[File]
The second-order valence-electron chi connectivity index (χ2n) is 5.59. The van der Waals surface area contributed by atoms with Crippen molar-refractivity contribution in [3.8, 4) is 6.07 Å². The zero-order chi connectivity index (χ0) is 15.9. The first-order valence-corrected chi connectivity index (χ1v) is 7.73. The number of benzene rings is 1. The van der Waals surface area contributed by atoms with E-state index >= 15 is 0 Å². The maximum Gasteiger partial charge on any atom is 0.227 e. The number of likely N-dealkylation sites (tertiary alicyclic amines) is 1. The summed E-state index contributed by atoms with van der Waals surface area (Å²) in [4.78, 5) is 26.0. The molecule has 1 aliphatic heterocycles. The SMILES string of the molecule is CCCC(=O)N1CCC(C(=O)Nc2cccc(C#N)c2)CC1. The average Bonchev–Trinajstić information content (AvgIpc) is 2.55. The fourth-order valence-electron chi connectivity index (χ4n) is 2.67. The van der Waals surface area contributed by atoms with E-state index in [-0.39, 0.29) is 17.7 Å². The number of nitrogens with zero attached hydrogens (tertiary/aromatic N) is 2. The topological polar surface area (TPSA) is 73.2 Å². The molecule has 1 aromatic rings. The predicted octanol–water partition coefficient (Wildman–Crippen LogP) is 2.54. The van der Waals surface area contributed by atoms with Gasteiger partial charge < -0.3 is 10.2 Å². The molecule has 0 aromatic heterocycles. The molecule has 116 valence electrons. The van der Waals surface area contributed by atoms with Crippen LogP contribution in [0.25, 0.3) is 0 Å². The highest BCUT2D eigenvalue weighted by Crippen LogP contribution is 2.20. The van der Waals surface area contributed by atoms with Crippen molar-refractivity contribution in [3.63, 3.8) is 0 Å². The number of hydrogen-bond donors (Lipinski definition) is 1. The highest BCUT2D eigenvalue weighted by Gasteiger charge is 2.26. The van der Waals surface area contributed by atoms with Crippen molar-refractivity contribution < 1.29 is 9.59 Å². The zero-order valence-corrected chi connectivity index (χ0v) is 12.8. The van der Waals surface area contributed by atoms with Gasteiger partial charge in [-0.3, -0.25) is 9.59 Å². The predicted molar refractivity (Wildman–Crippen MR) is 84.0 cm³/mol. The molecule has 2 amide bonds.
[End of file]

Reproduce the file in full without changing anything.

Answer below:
The second-order valence-electron chi connectivity index (χ2n) is 5.59. The van der Waals surface area contributed by atoms with Crippen molar-refractivity contribution in [3.8, 4) is 6.07 Å². The zero-order chi connectivity index (χ0) is 15.9. The first-order valence-corrected chi connectivity index (χ1v) is 7.73. The number of benzene rings is 1. The van der Waals surface area contributed by atoms with E-state index >= 15 is 0 Å². The maximum Gasteiger partial charge on any atom is 0.227 e. The number of likely N-dealkylation sites (tertiary alicyclic amines) is 1. The summed E-state index contributed by atoms with van der Waals surface area (Å²) in [4.78, 5) is 26.0. The molecule has 1 aliphatic heterocycles. The SMILES string of the molecule is CCCC(=O)N1CCC(C(=O)Nc2cccc(C#N)c2)CC1. The average Bonchev–Trinajstić information content (AvgIpc) is 2.55. The fourth-order valence-electron chi connectivity index (χ4n) is 2.67. The van der Waals surface area contributed by atoms with E-state index in [-0.39, 0.29) is 17.7 Å². The number of nitrogens with zero attached hydrogens (tertiary/aromatic N) is 2. The topological polar surface area (TPSA) is 73.2 Å². The molecule has 1 aromatic rings. The predicted octanol–water partition coefficient (Wildman–Crippen LogP) is 2.54. The van der Waals surface area contributed by atoms with Gasteiger partial charge < -0.3 is 10.2 Å². The molecule has 0 aromatic heterocycles. The molecule has 116 valence electrons. The van der Waals surface area contributed by atoms with Crippen LogP contribution in [0.25, 0.3) is 0 Å². The highest BCUT2D eigenvalue weighted by Crippen LogP contribution is 2.20. The van der Waals surface area contributed by atoms with Crippen molar-refractivity contribution in [3.63, 3.8) is 0 Å². The number of hydrogen-bond donors (Lipinski definition) is 1. The highest BCUT2D eigenvalue weighted by Gasteiger charge is 2.26. The van der Waals surface area contributed by atoms with Crippen molar-refractivity contribution < 1.29 is 9.59 Å². The zero-order valence-corrected chi connectivity index (χ0v) is 12.8. The van der Waals surface area contributed by atoms with Gasteiger partial charge in [-0.3, -0.25) is 9.59 Å². The predicted molar refractivity (Wildman–Crippen MR) is 84.0 cm³/mol. The molecule has 2 amide bonds.